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Friday, 17 October 2014 16:54

Monetary Policy Review – October 2014

Published in Reviews

Continuing the sustained low inflation environment for the 68th consecutive month,headline inflation on a year-on-year (Y-o-Y) basis remained unchanged at 3.5 per cent in September 2014 while declining on an annual average basis to 4.2 per cent from 4.5 percent in the previous month. Core inflation (Y-o-Y) meanwhile, decelerated to 3.7 per cent in September 2014 from 3.9 per cent in August 2014. The significant reduction of international energy prices and the improvements in the domestic electricity infrastructure have enabled the government to reduce domestic energy prices, and the benefits of theseadjustments have now begun to reflect favourably on inflation. This development, along with the continued deceleration of the prices of other key commodities in the international market, is likely to result in inflation remaining at a lower rate than the previously projected range of 4-5 per cent in the period ahead.

Following some initial volatility observed in the domestic money market in responseto the monetary policy measures taken by the Central Bank in September 2014, short term money market rates have broadly stabilised while longer term lending rates are adjusting downwards as expected. Credit extended to the private sector by commercial banks increased by Rs. 47.7 billion during the month of August, indicating a turnaround in the behaviour of bank credit. It is expected that credit disbursements to the private sector from Economic Research Department commercial banks would continue to grow given the continued growth in economic activity and the relatively low market interest rates. In nominal terms, most market interest rates are at historic lows, although there is further room for these rates to reduce in relation to the low inflation environment. Meanwhile, net credit to the government (NCG) from the banking sector has increased by Rs. 60.9 billion in the first eight months compared to the projected bank borrowing of Rs. 100 billion for the year, and credit to public corporations has declined by Rs. 27.2 billion during this period. Reflecting increased foreign inflows to the government and the private sector, net foreign assets (NFA) of the banking sector have increased by Rs. 289 billion during the first eight months of the year. Accordingly, the growth of broad money (M2b), which moderated in July 2014 to 11.9 per cent (y-o-y), accelerated to 12.3 per cent (y-o-y) in August 2014.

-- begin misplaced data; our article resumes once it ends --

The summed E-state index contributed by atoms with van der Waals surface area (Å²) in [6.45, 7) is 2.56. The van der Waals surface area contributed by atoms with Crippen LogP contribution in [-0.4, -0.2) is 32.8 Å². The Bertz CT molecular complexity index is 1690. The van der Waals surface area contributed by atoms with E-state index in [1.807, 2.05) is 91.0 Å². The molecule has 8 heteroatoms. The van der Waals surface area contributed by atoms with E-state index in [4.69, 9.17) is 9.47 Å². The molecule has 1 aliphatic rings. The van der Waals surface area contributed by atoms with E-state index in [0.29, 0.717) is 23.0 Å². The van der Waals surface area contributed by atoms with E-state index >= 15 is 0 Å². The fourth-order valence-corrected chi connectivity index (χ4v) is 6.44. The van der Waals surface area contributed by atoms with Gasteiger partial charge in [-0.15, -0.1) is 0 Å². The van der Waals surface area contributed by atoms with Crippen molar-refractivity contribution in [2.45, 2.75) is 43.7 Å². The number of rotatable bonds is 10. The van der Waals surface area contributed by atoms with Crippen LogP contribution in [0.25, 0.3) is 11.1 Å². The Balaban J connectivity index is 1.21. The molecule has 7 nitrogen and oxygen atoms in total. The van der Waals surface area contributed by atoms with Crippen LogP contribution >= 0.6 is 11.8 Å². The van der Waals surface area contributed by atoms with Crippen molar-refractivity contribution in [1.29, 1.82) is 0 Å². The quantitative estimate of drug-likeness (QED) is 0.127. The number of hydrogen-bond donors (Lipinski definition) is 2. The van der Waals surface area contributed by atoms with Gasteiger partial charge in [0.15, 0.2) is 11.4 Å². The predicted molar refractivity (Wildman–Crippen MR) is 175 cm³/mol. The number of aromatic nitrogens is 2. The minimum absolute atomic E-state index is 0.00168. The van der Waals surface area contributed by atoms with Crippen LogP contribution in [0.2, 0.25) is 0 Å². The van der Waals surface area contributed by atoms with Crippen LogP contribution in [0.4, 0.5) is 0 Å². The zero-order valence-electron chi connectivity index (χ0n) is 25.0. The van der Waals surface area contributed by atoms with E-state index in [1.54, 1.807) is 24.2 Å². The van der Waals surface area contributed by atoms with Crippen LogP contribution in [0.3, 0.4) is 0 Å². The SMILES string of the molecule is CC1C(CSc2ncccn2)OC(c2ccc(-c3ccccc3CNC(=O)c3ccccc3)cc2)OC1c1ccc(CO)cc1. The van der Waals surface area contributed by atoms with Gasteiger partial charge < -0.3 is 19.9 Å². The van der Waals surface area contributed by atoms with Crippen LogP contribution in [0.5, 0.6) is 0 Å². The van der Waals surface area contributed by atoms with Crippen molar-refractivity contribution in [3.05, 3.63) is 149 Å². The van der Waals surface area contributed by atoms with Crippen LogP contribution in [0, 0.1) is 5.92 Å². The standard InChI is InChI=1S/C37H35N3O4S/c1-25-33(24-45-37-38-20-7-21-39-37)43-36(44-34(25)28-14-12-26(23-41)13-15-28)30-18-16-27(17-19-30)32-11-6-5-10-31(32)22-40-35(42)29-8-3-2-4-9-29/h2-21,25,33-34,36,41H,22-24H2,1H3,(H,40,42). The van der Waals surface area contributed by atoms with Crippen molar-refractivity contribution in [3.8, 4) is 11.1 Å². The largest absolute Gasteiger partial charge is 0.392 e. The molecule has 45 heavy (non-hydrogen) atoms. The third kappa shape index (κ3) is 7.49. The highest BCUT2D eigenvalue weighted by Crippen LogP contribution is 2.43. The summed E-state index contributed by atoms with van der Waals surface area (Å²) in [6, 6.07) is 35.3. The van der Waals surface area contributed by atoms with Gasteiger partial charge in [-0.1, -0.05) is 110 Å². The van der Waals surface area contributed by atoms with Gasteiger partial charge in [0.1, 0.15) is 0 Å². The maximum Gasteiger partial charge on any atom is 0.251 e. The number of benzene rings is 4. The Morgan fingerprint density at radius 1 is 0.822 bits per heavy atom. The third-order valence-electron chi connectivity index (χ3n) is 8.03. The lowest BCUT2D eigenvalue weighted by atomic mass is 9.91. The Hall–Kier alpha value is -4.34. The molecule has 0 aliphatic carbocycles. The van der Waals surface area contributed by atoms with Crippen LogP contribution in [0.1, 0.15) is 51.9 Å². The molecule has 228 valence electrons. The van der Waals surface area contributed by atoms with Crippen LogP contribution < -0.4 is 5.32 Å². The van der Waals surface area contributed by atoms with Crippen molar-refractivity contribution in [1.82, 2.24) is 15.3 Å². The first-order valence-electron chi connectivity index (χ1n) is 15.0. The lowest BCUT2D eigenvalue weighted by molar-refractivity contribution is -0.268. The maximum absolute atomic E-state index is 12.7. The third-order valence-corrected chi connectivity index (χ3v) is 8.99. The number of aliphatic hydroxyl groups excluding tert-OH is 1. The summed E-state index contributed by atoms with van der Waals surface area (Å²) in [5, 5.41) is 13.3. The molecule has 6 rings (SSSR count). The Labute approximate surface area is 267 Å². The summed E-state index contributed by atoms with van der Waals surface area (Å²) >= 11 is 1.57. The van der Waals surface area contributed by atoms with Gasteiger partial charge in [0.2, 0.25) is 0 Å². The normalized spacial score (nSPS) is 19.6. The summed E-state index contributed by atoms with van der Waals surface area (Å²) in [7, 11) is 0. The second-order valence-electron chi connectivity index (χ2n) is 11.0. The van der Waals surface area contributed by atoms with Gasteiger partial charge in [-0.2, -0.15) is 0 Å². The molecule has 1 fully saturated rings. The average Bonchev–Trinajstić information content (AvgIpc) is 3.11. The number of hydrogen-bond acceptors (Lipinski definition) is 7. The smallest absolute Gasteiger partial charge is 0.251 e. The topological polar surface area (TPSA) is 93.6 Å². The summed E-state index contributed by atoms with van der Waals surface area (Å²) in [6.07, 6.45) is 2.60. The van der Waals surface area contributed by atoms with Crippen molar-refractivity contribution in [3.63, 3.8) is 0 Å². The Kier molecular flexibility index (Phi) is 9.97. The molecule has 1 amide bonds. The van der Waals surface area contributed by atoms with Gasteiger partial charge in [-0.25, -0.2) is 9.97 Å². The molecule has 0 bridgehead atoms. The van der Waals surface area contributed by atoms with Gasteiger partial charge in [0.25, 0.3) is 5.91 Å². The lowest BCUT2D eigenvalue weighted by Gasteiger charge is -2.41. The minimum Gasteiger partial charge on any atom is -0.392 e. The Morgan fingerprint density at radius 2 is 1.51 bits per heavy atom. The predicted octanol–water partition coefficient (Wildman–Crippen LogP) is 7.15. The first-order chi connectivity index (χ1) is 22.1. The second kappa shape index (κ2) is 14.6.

So far during the year, the Sri Lankan rupee has appreciated against the US dollar by 0.14 per cent, and gross official reserves stand at an estimated US dollars 8.7 billion by 13th October 2014. The strong external reserve position is the result of continued foreign exchange inflows from increased exports of goods and services, remittances, and other inflows to the private sector and the government.

 

In this background, the Monetary Board at its meeting held on 16th October 2014, was of the view that the current monetary policy stance is appropriate. Accordingly, the Monetary Board decided to maintain the Standing Deposit Facility Rate (SDFR) and the Standing Lending Facility Rate (SLFR) of the Central Bank unchanged at their current levels of 6.50 per cent and 8.00 per cent, respectively. Access to the Standing Deposit Facility (SDF) will remain rationalised with deposits of OMO participants under the SDF window exceeding three times being accepted at the lower rate of 5.00 per cent until further notice. In the meantime, OMO auctions will be conducted when necessary.

 

The date for the release of the next regular statement on monetary policy would be announced in due course.

Monetary Policy Decision: Policy rates unchanged
Standing Deposit Facility Rate (SDFR) 6.50%
Standing Lending Facility Rate (SLFR) 8.00%
Statutory Reserve Ratio (SRR) 6.00%